March 20, 2013— -- Republicans and business interests want to make sure that any immigration reform bill includes a way for lesser-skilled workers to enter the country legally.
Crafting such a system, however, is tricky. Guest-worker programs have a history of labor abuses, and any new program will need to offer guarantees to combat those worries among organized labor and Democratic lawmakers.
So far, business and labor interests, represented by the U.S. Chamber of Commerce and the AFL-CIO, have come to a basic agreement on a new visa for lesser-skilled workers. Both sides have stressed that the proposed visa wouldn't amount to another guest-worker program, since it would offer an eventual route to permanent legal status.
To see why guest worker programs have a bad reputation among labor groups, here are three examples of standout abuses:
1. The Bracero Program
To combat a shortage of workers during World War II, Congress approved a deal with the Mexican government to bring temporary agricultural workers to the U.S. The Bracero program started small but eventually grew to bring more than 400,000 workers per year to the U.S.
On paper, the program had strong labor protections, but, often, those safeguards weren't carried out in practice, according to Cindy Hahamovitch, a professor at The College of William & Mary who studies guest-worker programs.
For example, employers were required to provide housing for the temporary workers, but the living quarters were often substandard.
"You had men sleeping in stables and chicken coops," Hahamovitch said.
Investigations by labor organizers found that workers were victims of wage abuses, as well. Amid loud opposition from labor groups, the program was ended in 1964.
2. Deported Strikers in Okeelanta, Florida
During the same post-war period that saw the start of the Bracero program, the sugar-cane industry in Florida began turning to temporary workers for harvests. Most of those workers came from Jamaica through what is known as the H-2B guest worker program.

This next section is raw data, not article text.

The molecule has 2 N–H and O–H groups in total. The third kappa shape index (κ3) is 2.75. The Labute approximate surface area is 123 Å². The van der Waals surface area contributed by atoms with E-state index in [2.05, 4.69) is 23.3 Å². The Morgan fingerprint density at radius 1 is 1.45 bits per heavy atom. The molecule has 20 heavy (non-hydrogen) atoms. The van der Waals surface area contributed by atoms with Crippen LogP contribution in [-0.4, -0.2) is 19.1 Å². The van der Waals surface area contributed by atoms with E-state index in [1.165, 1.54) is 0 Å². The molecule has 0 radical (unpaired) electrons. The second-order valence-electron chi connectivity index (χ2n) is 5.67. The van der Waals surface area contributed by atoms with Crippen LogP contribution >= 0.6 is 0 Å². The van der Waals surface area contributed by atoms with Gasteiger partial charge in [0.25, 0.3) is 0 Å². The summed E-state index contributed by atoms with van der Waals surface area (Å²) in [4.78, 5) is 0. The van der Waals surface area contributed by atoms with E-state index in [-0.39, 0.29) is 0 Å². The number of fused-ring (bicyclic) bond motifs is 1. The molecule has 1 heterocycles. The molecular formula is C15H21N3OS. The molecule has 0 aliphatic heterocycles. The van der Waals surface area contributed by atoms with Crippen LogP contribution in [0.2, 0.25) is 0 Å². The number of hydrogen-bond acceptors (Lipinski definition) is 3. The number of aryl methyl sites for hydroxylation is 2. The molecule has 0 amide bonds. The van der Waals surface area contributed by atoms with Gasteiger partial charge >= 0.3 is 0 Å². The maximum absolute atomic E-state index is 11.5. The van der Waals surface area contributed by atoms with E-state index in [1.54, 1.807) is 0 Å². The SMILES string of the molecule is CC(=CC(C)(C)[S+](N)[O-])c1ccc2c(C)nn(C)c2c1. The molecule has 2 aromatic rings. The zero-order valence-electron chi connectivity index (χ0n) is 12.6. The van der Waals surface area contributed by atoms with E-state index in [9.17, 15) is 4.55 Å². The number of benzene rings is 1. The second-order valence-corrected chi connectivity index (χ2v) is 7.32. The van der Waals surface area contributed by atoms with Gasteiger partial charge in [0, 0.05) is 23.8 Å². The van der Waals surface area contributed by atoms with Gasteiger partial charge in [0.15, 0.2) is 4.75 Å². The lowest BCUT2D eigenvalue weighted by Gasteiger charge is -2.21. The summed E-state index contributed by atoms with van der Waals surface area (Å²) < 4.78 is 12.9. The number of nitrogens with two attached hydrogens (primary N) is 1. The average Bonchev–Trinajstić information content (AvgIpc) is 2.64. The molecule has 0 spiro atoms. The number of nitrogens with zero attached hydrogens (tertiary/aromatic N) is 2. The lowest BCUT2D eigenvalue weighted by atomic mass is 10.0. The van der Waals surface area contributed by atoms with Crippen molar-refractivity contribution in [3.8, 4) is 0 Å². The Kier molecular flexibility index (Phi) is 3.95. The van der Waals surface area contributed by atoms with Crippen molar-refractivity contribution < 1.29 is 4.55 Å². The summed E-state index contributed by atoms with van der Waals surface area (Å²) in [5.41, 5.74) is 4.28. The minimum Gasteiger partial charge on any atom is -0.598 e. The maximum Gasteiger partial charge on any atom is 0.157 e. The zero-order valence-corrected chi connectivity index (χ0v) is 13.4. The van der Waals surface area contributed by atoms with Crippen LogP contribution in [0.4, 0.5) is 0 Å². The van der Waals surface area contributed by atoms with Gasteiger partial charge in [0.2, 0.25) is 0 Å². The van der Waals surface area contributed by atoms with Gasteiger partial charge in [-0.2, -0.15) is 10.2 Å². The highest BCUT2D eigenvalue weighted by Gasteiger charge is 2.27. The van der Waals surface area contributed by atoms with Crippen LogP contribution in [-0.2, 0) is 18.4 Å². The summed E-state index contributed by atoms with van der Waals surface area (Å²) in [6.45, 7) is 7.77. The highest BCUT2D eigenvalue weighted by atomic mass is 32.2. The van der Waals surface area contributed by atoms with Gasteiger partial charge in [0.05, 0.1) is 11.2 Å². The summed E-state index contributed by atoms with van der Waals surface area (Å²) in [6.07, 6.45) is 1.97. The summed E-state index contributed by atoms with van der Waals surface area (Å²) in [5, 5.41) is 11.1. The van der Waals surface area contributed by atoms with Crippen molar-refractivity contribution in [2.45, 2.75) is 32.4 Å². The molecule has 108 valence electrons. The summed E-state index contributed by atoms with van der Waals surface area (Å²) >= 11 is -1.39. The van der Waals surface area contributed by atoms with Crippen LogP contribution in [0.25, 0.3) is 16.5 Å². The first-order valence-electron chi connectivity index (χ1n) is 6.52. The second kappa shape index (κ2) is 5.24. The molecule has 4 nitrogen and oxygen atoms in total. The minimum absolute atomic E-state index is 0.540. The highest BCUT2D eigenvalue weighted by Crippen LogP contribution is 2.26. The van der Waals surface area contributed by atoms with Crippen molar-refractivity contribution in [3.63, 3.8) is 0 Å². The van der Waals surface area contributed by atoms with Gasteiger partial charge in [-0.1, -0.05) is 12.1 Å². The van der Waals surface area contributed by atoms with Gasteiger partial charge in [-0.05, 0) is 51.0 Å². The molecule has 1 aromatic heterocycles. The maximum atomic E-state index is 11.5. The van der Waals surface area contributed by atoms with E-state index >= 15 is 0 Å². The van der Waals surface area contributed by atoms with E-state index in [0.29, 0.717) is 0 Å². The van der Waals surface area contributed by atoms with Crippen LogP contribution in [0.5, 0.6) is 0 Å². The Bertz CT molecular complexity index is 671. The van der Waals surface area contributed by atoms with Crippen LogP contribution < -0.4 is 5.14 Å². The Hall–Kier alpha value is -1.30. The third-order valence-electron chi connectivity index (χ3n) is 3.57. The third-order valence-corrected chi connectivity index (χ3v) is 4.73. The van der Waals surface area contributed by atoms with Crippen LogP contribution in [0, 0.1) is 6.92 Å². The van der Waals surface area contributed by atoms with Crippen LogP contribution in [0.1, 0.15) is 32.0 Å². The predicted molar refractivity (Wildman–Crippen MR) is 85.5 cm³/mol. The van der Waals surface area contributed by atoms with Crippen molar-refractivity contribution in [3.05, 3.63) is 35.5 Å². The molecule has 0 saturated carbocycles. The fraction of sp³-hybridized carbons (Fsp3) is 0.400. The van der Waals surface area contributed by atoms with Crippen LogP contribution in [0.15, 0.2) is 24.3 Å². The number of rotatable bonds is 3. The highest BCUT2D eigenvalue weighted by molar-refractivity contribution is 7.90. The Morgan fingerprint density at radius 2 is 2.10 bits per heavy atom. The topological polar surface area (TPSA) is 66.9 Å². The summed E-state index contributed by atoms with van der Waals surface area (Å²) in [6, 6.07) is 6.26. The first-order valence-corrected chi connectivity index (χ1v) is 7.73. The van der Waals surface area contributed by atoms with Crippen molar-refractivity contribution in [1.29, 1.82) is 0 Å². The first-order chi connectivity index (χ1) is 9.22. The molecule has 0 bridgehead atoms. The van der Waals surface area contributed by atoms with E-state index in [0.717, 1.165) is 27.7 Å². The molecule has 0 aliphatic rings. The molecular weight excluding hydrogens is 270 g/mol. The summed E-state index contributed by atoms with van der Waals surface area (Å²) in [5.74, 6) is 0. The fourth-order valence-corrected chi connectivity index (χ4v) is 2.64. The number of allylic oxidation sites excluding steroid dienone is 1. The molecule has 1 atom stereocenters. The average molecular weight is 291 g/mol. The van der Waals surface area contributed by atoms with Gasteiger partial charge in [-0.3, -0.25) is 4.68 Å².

Each season, it was common for workers initiate short labor stoppages to bargain for better pay. But employers held the cards: workers could be summarily returned to their home country and easily replaced, according to Hahamovitch.
One incident stands out, however. In November 1986, sugar cane workers in Okeelanta, Florida went on strike, and a local sheriff intervened.
Hahamovitch recounts the incident in the book "No Man's Land: Jamaican Guestworkers in America and the Global History of Deportable Labor." After a day of striking, the camp was raided by police, who cleared the barracks with their guns drawn. During the raid, two Jamaican workers were bitten by dogs, but police claimed that those workers had been resisting arrest and attempting to incite a riot.
The involvement of local law enforcement wasn't too unusual, but should have raised questions, Hahamovitch said.
"It's not supposed to be illegal to strike," she said, "so why is the sheriff being called in to break a strike, and using police dogs and helicopters?"
The sheriff's office told a different story, saying that the police came because strikers had locked a farm superintendent in his office and tried to burn down a cane field. But Hahamovitch cites police documents that indicate authorities were responding to the strike.
After the raid, roughly 350 workers were rounded up and brought to the airport by local police before they could even pack their belongings or change their clothes.